4wd Winch


A winch on your 4WD is the ultimate safety net. When you are stuck and everything else fails, it will be the pulling power of your winch that gets you out. Once upon a time, there were two main winch brands. You simply chose which one you wanted, and you were set for life. But with so many smaller players now in the market with their own technological niche, buying a winch is not as simple as it once was.


To start with, you will need to know how much your vehicle weighs. Your gross vehicle weight (GVW) should be etched onto a plate near the vehicle’s door. If you can’t find it here, check the owner’s manual. You will need to add the weight of any modifications you have made to the vehicle, like adding a bull bar or lights.

Once you have your total weight, add somewhere between 30 and 50 percent of the weight again. This should be the pulling power you are considering for your winch. If your 4WD weighs 3040kg, you need to be looking at winches that can pull more than 3630 kg. This is because if you are bogged down in mud or sand, your winch will need to be able to pull more weight than just your vehicle.


I would go for a shorter winch, with the opportunity to add an extension in if necessary. This keeps weight down but also means there is less line to become tangled or snarled up on the winch. If you are in a situation where you need a longer line, keep a 50 ft extension in your vehicle you can add in yourself in an emergency. The pulling power of a winch is also measured on the bottom layer of cable wrapped around the drum. The longer your cable, the more you will have to unwind to unleash the winch’s full pulling potential.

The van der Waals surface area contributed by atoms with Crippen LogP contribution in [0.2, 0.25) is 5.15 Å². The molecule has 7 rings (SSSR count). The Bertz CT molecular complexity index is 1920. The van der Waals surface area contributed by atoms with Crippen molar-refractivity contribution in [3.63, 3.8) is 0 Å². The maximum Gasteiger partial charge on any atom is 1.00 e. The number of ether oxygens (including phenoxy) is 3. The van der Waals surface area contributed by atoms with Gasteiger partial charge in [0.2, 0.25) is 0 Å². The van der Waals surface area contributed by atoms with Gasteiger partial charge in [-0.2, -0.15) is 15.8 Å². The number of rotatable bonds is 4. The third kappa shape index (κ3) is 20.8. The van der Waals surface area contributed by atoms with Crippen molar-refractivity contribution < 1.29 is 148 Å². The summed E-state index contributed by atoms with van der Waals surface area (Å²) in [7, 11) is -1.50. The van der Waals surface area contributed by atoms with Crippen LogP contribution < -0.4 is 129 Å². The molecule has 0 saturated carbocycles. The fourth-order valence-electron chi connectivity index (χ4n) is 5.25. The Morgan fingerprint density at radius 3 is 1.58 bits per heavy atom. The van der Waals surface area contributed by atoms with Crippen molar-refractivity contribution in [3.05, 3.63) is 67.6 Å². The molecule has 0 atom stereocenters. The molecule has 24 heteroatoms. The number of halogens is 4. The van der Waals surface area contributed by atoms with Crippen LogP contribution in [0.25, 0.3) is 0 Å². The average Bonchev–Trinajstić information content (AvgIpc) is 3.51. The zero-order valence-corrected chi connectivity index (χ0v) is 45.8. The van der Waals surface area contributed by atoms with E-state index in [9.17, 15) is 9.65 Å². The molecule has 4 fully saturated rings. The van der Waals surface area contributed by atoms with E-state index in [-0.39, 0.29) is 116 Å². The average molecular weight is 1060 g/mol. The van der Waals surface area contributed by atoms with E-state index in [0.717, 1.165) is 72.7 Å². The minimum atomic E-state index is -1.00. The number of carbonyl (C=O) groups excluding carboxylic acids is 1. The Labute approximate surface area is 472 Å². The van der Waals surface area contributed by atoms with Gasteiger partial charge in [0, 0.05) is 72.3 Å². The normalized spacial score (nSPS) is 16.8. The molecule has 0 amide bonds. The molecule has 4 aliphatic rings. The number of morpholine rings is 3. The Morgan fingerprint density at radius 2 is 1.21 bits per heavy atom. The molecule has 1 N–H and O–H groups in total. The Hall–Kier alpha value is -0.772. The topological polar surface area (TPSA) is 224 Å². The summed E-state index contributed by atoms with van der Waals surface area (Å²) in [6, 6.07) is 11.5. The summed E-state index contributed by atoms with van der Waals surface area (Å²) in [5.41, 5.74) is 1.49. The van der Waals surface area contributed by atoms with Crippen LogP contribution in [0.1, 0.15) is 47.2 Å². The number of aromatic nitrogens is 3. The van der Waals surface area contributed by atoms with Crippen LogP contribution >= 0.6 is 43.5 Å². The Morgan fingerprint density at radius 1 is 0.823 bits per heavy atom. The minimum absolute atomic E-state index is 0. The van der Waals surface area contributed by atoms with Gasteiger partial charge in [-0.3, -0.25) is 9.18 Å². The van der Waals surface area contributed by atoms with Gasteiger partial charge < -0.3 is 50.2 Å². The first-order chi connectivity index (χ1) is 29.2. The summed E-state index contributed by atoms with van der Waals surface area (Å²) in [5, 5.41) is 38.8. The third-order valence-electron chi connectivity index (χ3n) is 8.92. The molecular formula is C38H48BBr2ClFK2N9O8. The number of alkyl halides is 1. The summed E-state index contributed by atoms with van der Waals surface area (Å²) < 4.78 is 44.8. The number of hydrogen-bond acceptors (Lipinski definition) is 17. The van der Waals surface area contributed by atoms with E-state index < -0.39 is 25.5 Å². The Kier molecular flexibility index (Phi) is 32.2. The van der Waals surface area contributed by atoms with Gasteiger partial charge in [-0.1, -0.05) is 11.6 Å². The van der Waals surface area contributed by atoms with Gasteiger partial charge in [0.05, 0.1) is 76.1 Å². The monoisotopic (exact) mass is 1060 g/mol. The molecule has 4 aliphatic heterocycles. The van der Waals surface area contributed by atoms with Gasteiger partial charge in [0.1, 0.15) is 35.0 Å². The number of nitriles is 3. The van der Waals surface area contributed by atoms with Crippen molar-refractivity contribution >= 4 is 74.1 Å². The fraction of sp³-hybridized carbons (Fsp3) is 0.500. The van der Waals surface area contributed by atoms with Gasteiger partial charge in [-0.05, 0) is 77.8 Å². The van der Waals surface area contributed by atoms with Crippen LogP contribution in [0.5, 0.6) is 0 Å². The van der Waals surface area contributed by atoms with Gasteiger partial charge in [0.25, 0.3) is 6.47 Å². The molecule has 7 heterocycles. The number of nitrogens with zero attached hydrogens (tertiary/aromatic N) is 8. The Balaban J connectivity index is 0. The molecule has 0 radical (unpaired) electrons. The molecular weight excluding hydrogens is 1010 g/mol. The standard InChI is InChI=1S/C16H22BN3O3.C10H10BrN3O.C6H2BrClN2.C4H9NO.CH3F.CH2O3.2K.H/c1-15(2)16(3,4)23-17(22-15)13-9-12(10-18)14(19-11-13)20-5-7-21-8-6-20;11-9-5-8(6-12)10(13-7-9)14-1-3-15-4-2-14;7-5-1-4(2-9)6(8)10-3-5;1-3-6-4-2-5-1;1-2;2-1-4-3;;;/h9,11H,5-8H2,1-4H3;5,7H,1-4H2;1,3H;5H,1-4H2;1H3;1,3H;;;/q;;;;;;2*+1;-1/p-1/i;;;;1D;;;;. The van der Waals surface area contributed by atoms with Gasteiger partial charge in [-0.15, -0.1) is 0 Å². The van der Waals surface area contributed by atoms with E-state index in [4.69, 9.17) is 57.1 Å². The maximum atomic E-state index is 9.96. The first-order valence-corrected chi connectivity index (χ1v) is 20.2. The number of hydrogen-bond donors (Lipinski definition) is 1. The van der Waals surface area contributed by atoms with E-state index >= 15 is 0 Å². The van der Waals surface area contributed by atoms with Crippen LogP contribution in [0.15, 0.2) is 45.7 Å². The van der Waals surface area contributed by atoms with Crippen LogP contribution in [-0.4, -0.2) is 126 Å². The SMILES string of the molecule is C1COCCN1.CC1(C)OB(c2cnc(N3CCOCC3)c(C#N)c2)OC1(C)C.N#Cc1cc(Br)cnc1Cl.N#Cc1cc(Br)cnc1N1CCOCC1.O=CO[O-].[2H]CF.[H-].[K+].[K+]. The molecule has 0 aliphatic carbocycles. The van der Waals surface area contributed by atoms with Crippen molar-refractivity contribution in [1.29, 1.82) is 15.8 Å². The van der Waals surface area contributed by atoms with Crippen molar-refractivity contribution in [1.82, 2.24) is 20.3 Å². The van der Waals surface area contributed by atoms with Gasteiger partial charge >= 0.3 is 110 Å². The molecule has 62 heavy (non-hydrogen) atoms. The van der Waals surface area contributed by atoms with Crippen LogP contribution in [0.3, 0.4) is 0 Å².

Choosing between a permanent magnet, series wound or hydraulic will be determined by the type of use, the frequency of use, and your budget. If you only need a winch for occasional light pulling, a permanent magnet motor winch will do. If you are an avid off-roader and frequently use your winch to get you out of a jam, go for a series wound. If winching is your bread and butter and you are pulling all day, you need something that won’t drain your battery, so go for a hydraulic winch.


Patience is a virtue, particularly when it comes to winching. We would all love a super-fast winch that can get us out in a second under a heavy load, but it just isn’t feasible. The faster the line speed, the more it drains the battery. Ultimately the whole winch is only as good as the battery.

Spur gear models have an impressive line speed but have low amperage draw. Worm gears, on the other hand, are very robust and are great at load holding, but their line speed is much slower. The most common type on the market is a planetary gear system. These are compact and affordable but tend to get very hot when spooling. They are quicker than the worm gears but slower than the spur gears, representing a good middle ground option.


Your mounting location will depend on the conditions you typically go off-road in. If you don’t encounter mud and mainly off-road in gravel, a low mount is fine. A low mount is also great for those folks living in the north where temperatures go sky high. A low mount is well away from the air flow to the radiator and will not interfere.

But if you live somewhere where mud and water can take a hold of your 4WD, you might need something a little higher, so the cable doesn’t get submerged.

Selecting the right winch isn’t always an easy choice. Take your time and make your decision carefully. The good news is that once you have it, you can move it around your 4WD vehicles for years to come. The best winches are incredibly durable and provide a near indestructible product for your 4WD arsenal.


Do you have any winch recommendations you can share with everyone? Let us know through the comments section below.

Oli Ward
Oli Ward

Oli has camped and hiked his way around Australia and most of Europe. He also loves writing about his experiences and sharing his knowledge.